Extraordinary circumstances demand extraordinary actions. If the situation has somehow meandered out of control, there is an urgent need for remedial measures to bring it back under control. Per many, demonetisation was one such step that had long been overdue. Corruption, black money and undisclosed incomes stashed in foreign accounts had taken a big toll on the nation’s economy. In the opinion of many however, such a strong step should only have been taken after a thorough consideration. Whether demonetisation is a game-changer for India or just another shot in the dark, only time will tell.
The ban on the Rs500 and Rs1000 currency notes was meant to hit hard on corrupt individuals and their practices and also the funding of terrorist networks. It is a well-known fact that the entire funding for violent, anti-national groups was being carried out in the denominations of Rs 500 and Rs 1000. The ban on these notes and the introduction of new notes with additional security features is sought to stringently sever the link between terrorist networks and their providers. But there is another question that needs to be addressed and that is once the new notes are in circulation, is there any guarantee that these would not eventually fall into the hands of terrorists? Also, there are many within the nation who would be only too eager to help terrorists in future as far as their finances are concerned. There is no doubt that the highly complex, intricate, and deeply rooted circulation of fake currency in the nation has been stopped by this bold move, but is it a permanent solution?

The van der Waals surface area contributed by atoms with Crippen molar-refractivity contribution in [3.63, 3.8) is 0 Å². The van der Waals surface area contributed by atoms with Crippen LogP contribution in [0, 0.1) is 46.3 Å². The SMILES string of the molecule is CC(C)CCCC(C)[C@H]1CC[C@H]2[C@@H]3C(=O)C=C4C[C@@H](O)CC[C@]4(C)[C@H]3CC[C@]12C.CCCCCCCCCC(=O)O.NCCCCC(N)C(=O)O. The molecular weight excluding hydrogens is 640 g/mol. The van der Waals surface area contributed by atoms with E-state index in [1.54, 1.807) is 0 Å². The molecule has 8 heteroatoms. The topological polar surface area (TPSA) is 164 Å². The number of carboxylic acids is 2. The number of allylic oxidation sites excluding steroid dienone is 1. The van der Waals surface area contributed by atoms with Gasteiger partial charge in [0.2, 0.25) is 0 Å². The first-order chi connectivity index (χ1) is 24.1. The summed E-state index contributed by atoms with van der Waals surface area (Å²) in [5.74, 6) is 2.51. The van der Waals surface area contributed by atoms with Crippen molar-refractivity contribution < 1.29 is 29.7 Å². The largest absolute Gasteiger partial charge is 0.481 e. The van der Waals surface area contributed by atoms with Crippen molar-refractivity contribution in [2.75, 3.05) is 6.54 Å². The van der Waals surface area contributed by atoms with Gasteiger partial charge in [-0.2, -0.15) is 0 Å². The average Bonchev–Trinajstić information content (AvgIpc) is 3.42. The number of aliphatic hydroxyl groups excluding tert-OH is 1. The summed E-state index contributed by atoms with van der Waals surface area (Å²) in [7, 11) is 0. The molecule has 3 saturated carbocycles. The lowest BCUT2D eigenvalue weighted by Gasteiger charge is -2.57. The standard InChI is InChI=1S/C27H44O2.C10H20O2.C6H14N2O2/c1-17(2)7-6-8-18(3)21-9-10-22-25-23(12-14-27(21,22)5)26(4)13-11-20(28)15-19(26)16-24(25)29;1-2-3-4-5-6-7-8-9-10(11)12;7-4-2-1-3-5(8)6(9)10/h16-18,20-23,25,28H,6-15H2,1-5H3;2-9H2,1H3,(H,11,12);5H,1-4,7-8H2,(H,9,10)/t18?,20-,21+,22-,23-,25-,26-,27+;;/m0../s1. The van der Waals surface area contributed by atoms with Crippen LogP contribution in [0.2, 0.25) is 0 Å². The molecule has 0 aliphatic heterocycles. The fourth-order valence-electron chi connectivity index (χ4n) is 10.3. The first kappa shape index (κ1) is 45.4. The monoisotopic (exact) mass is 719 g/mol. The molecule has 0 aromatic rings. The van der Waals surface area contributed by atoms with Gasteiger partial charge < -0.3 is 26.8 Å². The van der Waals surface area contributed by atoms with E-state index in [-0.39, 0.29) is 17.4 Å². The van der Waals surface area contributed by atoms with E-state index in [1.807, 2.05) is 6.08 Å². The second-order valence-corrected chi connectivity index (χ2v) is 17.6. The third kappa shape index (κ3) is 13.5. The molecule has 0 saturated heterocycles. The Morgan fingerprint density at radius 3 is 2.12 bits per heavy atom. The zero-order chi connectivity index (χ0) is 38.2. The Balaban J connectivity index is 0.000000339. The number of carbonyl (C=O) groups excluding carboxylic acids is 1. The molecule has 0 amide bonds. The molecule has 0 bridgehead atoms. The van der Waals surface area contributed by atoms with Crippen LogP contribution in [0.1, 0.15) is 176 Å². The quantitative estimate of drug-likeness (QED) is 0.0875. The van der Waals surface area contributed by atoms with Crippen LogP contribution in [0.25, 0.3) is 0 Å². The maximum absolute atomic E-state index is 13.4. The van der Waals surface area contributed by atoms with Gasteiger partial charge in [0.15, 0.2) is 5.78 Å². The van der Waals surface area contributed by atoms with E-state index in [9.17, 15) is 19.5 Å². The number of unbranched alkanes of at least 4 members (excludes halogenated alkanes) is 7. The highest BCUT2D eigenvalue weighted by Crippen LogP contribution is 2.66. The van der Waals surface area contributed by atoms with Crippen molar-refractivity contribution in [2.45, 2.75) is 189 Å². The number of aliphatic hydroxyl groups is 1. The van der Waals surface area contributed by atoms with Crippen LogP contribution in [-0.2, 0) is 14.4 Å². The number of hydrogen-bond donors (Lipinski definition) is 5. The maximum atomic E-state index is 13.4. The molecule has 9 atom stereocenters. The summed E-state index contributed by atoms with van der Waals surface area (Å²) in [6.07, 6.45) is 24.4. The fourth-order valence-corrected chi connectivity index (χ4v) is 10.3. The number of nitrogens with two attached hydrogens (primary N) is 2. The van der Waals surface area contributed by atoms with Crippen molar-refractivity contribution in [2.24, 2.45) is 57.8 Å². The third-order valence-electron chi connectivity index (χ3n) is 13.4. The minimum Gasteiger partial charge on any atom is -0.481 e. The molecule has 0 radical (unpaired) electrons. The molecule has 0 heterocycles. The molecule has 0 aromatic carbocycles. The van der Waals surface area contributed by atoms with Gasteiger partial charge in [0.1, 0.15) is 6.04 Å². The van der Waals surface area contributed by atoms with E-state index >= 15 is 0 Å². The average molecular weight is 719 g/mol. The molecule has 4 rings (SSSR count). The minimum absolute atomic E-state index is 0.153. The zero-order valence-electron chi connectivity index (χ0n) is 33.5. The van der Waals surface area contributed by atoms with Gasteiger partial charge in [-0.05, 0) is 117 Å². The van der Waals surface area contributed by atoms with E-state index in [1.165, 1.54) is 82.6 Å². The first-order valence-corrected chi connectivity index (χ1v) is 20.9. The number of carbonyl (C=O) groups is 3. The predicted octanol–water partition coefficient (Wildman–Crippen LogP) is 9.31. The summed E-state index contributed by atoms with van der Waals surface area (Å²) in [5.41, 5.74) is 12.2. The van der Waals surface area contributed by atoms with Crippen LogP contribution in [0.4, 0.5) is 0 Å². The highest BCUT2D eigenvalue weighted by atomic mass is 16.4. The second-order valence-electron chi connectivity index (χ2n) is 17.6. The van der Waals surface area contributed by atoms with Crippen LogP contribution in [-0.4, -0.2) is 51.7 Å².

There is another side to this story. According to government sources, this move had to be taken immediately and suddenly so that people involved in corrupt and anti-national activities do not find any time to take preventive measures. However, it is the common man who is at the receiving end.
Huge queues waited outside banks and ATMs to exchange old notes and withdraw new ones. Deaths were reported in different parts of the country due to sheer negligence of the authorities and minor scuffles were witnessed due to breakdown of law and order. The nation’s great thinkers felt that demonetisation came at the wrong time and banks should have been more adequately prepared. But big revolutions always come with sacrifices.
As far as the publishing industry goes, there is no denying the fact that it took a beating for some time. The lack of purchasing power saw decreased sales and the cost of paper, publishing of books and the final selling of books, almost every aspect of book publishing went up. However, circulation of a new currency seems like a silver lining for the nation and I sure hope to see more book lovers thronging the bookstores to buy their favourite books.